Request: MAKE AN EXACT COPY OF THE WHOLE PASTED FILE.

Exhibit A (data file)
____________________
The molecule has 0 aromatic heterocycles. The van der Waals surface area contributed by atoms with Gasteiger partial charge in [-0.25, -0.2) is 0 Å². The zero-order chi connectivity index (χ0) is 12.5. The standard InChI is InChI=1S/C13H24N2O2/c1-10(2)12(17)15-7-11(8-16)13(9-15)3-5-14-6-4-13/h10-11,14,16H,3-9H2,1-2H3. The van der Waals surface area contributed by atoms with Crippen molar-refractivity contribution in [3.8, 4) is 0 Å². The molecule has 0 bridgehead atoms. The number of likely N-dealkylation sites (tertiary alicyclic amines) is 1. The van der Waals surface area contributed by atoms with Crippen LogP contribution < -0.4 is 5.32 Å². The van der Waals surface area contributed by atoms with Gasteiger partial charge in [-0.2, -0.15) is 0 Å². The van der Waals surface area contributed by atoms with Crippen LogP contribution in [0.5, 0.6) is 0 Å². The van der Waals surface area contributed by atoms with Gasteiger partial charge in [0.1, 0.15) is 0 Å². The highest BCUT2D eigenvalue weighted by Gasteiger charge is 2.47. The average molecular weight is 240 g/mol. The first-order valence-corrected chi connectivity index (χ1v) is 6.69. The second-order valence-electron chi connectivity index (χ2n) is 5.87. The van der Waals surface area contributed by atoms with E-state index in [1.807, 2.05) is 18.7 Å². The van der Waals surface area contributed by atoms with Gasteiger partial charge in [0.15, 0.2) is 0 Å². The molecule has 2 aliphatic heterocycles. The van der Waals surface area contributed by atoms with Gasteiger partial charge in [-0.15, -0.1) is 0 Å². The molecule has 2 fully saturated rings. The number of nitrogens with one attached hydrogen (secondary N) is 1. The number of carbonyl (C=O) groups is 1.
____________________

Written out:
The molecule has 0 aromatic heterocycles. The van der Waals surface area contributed by atoms with Gasteiger partial charge in [-0.25, -0.2) is 0 Å². The zero-order chi connectivity index (χ0) is 12.5. The standard InChI is InChI=1S/C13H24N2O2/c1-10(2)12(17)15-7-11(8-16)13(9-15)3-5-14-6-4-13/h10-11,14,16H,3-9H2,1-2H3. The van der Waals surface area contributed by atoms with Crippen molar-refractivity contribution in [3.8, 4) is 0 Å². The molecule has 0 bridgehead atoms. The number of likely N-dealkylation sites (tertiary alicyclic amines) is 1. The van der Waals surface area contributed by atoms with Crippen LogP contribution < -0.4 is 5.32 Å². The van der Waals surface area contributed by atoms with Gasteiger partial charge in [-0.2, -0.15) is 0 Å². The van der Waals surface area contributed by atoms with Crippen LogP contribution in [0.5, 0.6) is 0 Å². The van der Waals surface area contributed by atoms with Gasteiger partial charge in [0.1, 0.15) is 0 Å². The highest BCUT2D eigenvalue weighted by Gasteiger charge is 2.47. The average molecular weight is 240 g/mol. The first-order valence-corrected chi connectivity index (χ1v) is 6.69. The second-order valence-electron chi connectivity index (χ2n) is 5.87. The van der Waals surface area contributed by atoms with E-state index in [1.807, 2.05) is 18.7 Å². The van der Waals surface area contributed by atoms with Gasteiger partial charge in [0.15, 0.2) is 0 Å². The molecule has 2 aliphatic heterocycles. The van der Waals surface area contributed by atoms with Gasteiger partial charge in [-0.15, -0.1) is 0 Å². The molecule has 2 fully saturated rings. The number of nitrogens with one attached hydrogen (secondary N) is 1. The number of carbonyl (C=O) groups is 1.